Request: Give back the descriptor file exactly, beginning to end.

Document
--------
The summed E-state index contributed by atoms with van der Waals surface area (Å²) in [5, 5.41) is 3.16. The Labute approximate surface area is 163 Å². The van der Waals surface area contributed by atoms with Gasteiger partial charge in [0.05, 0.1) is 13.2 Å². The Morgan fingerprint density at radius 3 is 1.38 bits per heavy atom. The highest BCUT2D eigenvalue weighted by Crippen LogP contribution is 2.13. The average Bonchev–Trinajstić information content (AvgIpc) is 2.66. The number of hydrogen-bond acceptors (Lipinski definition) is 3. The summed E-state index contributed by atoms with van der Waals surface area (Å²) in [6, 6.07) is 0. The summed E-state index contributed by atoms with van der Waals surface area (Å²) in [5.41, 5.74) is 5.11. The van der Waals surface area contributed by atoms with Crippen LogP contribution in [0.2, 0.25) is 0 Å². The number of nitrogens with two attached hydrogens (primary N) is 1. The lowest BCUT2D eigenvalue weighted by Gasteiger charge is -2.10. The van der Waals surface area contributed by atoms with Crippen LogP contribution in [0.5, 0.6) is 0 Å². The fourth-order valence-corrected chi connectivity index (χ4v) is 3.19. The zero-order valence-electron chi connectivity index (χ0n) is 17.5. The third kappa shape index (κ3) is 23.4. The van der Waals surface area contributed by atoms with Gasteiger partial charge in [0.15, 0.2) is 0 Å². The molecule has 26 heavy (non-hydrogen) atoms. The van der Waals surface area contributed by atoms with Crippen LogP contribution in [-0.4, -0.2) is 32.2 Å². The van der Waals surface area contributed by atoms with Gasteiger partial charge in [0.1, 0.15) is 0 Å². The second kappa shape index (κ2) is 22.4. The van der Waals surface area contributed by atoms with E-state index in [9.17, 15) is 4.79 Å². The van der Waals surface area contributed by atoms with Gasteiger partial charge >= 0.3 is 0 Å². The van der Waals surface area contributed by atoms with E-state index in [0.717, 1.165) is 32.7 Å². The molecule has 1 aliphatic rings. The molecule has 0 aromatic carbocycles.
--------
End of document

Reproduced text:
The summed E-state index contributed by atoms with van der Waals surface area (Å²) in [5, 5.41) is 3.16. The Labute approximate surface area is 163 Å². The van der Waals surface area contributed by atoms with Gasteiger partial charge in [0.05, 0.1) is 13.2 Å². The Morgan fingerprint density at radius 3 is 1.38 bits per heavy atom. The highest BCUT2D eigenvalue weighted by Crippen LogP contribution is 2.13. The average Bonchev–Trinajstić information content (AvgIpc) is 2.66. The number of hydrogen-bond acceptors (Lipinski definition) is 3. The summed E-state index contributed by atoms with van der Waals surface area (Å²) in [6, 6.07) is 0. The summed E-state index contributed by atoms with van der Waals surface area (Å²) in [5.41, 5.74) is 5.11. The van der Waals surface area contributed by atoms with Crippen LogP contribution in [0.2, 0.25) is 0 Å². The number of nitrogens with two attached hydrogens (primary N) is 1. The lowest BCUT2D eigenvalue weighted by Gasteiger charge is -2.10. The van der Waals surface area contributed by atoms with Crippen LogP contribution in [0.5, 0.6) is 0 Å². The fourth-order valence-corrected chi connectivity index (χ4v) is 3.19. The zero-order valence-electron chi connectivity index (χ0n) is 17.5. The third kappa shape index (κ3) is 23.4. The van der Waals surface area contributed by atoms with Gasteiger partial charge in [0.15, 0.2) is 0 Å². The molecule has 26 heavy (non-hydrogen) atoms. The van der Waals surface area contributed by atoms with Crippen LogP contribution in [-0.4, -0.2) is 32.2 Å². The van der Waals surface area contributed by atoms with Gasteiger partial charge in [0.1, 0.15) is 0 Å². The second kappa shape index (κ2) is 22.4. The van der Waals surface area contributed by atoms with E-state index in [9.17, 15) is 4.79 Å². The van der Waals surface area contributed by atoms with Gasteiger partial charge >= 0.3 is 0 Å². The van der Waals surface area contributed by atoms with E-state index in [0.717, 1.165) is 32.7 Å². The molecule has 1 aliphatic rings. The molecule has 0 aromatic carbocycles.